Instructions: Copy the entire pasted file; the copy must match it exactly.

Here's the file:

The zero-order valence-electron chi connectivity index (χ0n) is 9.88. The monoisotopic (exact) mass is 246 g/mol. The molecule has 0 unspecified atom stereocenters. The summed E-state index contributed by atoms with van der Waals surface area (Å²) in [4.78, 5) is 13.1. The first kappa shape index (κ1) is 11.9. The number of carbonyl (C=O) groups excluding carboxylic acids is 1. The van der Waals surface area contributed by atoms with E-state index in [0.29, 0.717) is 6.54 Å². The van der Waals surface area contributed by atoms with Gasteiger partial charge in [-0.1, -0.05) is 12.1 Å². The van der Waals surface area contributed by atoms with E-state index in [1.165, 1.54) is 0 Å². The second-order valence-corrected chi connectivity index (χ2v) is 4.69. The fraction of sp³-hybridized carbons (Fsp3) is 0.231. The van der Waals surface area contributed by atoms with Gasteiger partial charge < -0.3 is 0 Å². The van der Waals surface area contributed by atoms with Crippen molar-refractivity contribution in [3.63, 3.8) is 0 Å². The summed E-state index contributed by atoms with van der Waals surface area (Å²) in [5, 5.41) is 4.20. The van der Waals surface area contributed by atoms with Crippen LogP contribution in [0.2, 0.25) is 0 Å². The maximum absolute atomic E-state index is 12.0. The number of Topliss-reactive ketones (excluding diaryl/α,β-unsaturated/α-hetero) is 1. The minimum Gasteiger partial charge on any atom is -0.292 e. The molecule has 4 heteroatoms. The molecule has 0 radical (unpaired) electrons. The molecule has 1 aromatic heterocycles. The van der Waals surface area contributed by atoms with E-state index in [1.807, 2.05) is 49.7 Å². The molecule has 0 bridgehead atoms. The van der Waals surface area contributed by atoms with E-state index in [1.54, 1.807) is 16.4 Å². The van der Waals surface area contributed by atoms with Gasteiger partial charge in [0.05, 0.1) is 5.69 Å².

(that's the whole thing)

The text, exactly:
The zero-order valence-electron chi connectivity index (χ0n) is 9.88. The monoisotopic (exact) mass is 246 g/mol. The molecule has 0 unspecified atom stereocenters. The summed E-state index contributed by atoms with van der Waals surface area (Å²) in [4.78, 5) is 13.1. The first kappa shape index (κ1) is 11.9. The number of carbonyl (C=O) groups excluding carboxylic acids is 1. The van der Waals surface area contributed by atoms with E-state index in [0.29, 0.717) is 6.54 Å². The van der Waals surface area contributed by atoms with Gasteiger partial charge in [-0.1, -0.05) is 12.1 Å². The van der Waals surface area contributed by atoms with E-state index in [1.165, 1.54) is 0 Å². The second-order valence-corrected chi connectivity index (χ2v) is 4.69. The fraction of sp³-hybridized carbons (Fsp3) is 0.231. The van der Waals surface area contributed by atoms with Gasteiger partial charge < -0.3 is 0 Å². The van der Waals surface area contributed by atoms with Crippen molar-refractivity contribution in [3.63, 3.8) is 0 Å². The summed E-state index contributed by atoms with van der Waals surface area (Å²) in [5, 5.41) is 4.20. The van der Waals surface area contributed by atoms with Crippen LogP contribution in [0.2, 0.25) is 0 Å². The maximum absolute atomic E-state index is 12.0. The number of Topliss-reactive ketones (excluding diaryl/α,β-unsaturated/α-hetero) is 1. The minimum Gasteiger partial charge on any atom is -0.292 e. The molecule has 4 heteroatoms. The molecule has 0 radical (unpaired) electrons. The molecule has 1 aromatic heterocycles. The van der Waals surface area contributed by atoms with E-state index in [1.807, 2.05) is 49.7 Å². The molecule has 0 bridgehead atoms. The van der Waals surface area contributed by atoms with E-state index in [1.54, 1.807) is 16.4 Å². The van der Waals surface area contributed by atoms with Gasteiger partial charge in [0.05, 0.1) is 5.69 Å².